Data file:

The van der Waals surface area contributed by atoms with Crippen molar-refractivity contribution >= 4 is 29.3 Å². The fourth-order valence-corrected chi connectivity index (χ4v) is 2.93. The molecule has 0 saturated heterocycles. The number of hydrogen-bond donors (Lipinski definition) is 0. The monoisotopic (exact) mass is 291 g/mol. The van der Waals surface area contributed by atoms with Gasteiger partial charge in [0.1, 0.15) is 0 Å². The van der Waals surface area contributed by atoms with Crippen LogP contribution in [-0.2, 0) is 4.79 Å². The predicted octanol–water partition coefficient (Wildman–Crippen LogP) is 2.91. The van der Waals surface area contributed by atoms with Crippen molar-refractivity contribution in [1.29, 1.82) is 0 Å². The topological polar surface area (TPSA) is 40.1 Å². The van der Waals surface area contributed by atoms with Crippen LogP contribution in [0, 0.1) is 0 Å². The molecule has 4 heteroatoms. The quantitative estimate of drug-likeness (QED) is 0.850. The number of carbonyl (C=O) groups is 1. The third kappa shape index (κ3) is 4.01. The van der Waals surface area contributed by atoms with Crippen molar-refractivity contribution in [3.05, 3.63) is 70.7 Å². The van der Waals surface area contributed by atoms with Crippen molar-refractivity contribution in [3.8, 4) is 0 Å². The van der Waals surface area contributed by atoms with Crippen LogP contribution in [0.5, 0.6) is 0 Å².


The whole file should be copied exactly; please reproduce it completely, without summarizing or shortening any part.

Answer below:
The van der Waals surface area contributed by atoms with Crippen molar-refractivity contribution >= 4 is 29.3 Å². The fourth-order valence-corrected chi connectivity index (χ4v) is 2.93. The molecule has 0 saturated heterocycles. The number of hydrogen-bond donors (Lipinski definition) is 0. The monoisotopic (exact) mass is 291 g/mol. The van der Waals surface area contributed by atoms with Gasteiger partial charge in [0.1, 0.15) is 0 Å². The van der Waals surface area contributed by atoms with Crippen LogP contribution in [-0.2, 0) is 4.79 Å². The predicted octanol–water partition coefficient (Wildman–Crippen LogP) is 2.91. The van der Waals surface area contributed by atoms with Crippen molar-refractivity contribution in [1.29, 1.82) is 0 Å². The topological polar surface area (TPSA) is 40.1 Å². The van der Waals surface area contributed by atoms with Crippen LogP contribution in [0, 0.1) is 0 Å². The molecule has 4 heteroatoms. The quantitative estimate of drug-likeness (QED) is 0.850. The number of carbonyl (C=O) groups is 1. The third kappa shape index (κ3) is 4.01. The van der Waals surface area contributed by atoms with Crippen molar-refractivity contribution in [3.05, 3.63) is 70.7 Å². The van der Waals surface area contributed by atoms with Crippen molar-refractivity contribution in [3.8, 4) is 0 Å². The van der Waals surface area contributed by atoms with Crippen LogP contribution in [0.5, 0.6) is 0 Å².